The directive, which was adopted in July this year, will require that organizations circulate early warnings of cyber risks and incidents, and that actual security incidents are reported to cyber security authorities. Organisations that suffer a breach because they do not have sufficient IT security in place to protect their digital assets face fines of up to two percent of their annual global turnover.
However, a Ponemon Institute and Tripwire study, which looked at security management of 1320 IT security professionals working in healthcare and pharmaceuticals, financial services, the public sector, retail, industrial, services, technology, software and communications or education and research, revealed that most organisations are under prepared for the Directive and therefore at risk of being fined millions of pounds.
The overall findings from the survey were:
- 28 percent of organizations do not have a formal risk management strategy applied consistently across the entire enterprise
- Only 5 percent have a mature risk-based security management program
- Only 51 percent assess risks
- Only 58 percent assess vulnerabilities
- Only 58 percent identify threats.
Other findings revealed that:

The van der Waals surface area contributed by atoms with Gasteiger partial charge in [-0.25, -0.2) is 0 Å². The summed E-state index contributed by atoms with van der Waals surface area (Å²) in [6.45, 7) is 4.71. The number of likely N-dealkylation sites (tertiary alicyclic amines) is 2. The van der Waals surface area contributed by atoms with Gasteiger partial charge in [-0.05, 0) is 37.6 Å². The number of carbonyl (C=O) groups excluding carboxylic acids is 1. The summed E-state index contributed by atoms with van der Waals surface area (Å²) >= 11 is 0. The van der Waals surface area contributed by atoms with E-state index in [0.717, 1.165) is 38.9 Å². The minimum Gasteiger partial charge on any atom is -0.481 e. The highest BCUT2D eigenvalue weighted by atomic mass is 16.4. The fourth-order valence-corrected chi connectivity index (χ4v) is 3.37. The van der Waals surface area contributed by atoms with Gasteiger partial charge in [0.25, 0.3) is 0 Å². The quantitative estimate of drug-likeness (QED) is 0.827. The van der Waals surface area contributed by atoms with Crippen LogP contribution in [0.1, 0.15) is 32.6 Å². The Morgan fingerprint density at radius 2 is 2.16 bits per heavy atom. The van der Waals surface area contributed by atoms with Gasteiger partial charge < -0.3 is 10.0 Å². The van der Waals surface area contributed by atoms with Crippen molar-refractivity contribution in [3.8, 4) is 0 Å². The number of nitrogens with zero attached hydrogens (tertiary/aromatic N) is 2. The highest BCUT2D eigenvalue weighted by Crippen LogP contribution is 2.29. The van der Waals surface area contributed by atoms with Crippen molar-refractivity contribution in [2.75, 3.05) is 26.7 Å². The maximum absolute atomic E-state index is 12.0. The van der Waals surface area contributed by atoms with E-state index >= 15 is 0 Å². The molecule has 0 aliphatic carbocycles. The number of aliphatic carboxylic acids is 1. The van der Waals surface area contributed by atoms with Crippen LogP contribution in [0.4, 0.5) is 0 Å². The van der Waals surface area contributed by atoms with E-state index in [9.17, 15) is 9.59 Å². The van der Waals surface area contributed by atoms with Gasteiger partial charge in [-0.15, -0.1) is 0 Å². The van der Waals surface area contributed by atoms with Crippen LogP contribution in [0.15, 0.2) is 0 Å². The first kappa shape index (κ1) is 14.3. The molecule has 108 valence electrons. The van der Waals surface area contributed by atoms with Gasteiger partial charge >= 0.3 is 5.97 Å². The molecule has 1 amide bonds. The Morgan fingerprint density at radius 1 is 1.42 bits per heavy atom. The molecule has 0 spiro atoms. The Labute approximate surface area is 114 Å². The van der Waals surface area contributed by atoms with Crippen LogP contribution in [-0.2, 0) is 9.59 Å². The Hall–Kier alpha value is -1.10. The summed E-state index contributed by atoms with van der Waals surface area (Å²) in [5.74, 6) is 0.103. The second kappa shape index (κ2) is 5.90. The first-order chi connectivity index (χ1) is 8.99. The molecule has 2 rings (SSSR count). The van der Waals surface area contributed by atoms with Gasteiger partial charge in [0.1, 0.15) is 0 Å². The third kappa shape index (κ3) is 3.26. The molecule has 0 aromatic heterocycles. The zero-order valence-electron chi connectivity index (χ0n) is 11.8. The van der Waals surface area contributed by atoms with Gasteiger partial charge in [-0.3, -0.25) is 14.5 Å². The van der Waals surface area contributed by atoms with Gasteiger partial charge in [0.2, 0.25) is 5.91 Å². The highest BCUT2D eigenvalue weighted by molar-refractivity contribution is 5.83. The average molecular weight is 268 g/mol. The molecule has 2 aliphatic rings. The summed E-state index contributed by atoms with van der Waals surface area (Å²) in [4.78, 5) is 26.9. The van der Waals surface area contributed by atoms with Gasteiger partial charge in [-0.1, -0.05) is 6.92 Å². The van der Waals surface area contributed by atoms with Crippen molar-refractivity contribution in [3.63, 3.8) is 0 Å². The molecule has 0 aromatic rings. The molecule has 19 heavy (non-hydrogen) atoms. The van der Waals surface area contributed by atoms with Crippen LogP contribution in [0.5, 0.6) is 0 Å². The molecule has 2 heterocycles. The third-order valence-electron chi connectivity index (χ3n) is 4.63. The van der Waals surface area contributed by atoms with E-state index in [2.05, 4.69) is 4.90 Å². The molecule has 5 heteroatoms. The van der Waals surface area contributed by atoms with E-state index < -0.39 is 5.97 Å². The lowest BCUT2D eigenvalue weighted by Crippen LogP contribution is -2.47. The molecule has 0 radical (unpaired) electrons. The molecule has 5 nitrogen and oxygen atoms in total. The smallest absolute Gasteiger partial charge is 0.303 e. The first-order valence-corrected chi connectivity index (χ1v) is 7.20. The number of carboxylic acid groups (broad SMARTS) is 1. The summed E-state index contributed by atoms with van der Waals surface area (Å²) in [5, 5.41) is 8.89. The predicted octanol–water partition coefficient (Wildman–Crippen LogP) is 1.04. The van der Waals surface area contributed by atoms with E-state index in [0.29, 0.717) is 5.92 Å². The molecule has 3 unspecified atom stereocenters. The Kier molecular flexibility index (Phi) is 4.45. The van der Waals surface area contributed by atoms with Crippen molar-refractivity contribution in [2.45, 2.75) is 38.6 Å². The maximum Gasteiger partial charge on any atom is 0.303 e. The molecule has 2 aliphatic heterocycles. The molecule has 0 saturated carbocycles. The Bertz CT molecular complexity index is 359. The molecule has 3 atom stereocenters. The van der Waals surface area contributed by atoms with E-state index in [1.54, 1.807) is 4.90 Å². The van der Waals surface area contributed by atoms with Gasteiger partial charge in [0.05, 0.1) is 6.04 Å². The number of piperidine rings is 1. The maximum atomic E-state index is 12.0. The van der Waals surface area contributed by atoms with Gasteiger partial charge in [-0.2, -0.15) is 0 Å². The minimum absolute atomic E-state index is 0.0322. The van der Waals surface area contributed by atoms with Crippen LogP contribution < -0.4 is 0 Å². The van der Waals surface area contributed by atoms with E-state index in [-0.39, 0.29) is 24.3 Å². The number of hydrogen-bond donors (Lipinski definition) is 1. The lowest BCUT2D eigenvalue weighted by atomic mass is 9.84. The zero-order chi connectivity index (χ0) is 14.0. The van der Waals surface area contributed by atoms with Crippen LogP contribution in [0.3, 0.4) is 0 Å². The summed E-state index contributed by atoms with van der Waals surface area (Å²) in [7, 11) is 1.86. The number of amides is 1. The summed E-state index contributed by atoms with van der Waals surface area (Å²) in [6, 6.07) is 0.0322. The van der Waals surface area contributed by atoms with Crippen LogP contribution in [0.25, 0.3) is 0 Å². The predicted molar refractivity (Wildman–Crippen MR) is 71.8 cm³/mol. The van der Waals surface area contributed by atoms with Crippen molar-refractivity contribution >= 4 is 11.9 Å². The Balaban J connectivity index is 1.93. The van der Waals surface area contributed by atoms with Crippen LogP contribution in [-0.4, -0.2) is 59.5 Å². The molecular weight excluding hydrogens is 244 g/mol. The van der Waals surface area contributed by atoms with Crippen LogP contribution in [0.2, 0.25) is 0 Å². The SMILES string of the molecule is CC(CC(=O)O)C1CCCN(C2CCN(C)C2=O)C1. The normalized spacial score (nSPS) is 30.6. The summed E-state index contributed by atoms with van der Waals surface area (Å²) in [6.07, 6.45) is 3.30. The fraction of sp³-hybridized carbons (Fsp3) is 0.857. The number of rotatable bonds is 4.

- Only 13 percent of organizations have regularly scheduled meetings with senior executives to discuss the state of the security risk with senior management
- 25 percent do not communicate security risks to senior executives
- 37 percent only communicate security risks to senior executives when a serious security incident occurs
- 49 percent believe they are not effective at communicating the facts about the state of security to senior executives.
“This Directive is an excellent reminder that adopting a recognized set of security controls can significantly accelerate the implementation of a reliable security strategy,” said Melancon, “Organizations looking to improve security practices can also access a wealth of practical information through peer groups such as sector-specific ISACs (Information Sharing and Analysis Centres) where they can share methods and practices to improve their chances of achieving strong outcomes for cyber security.”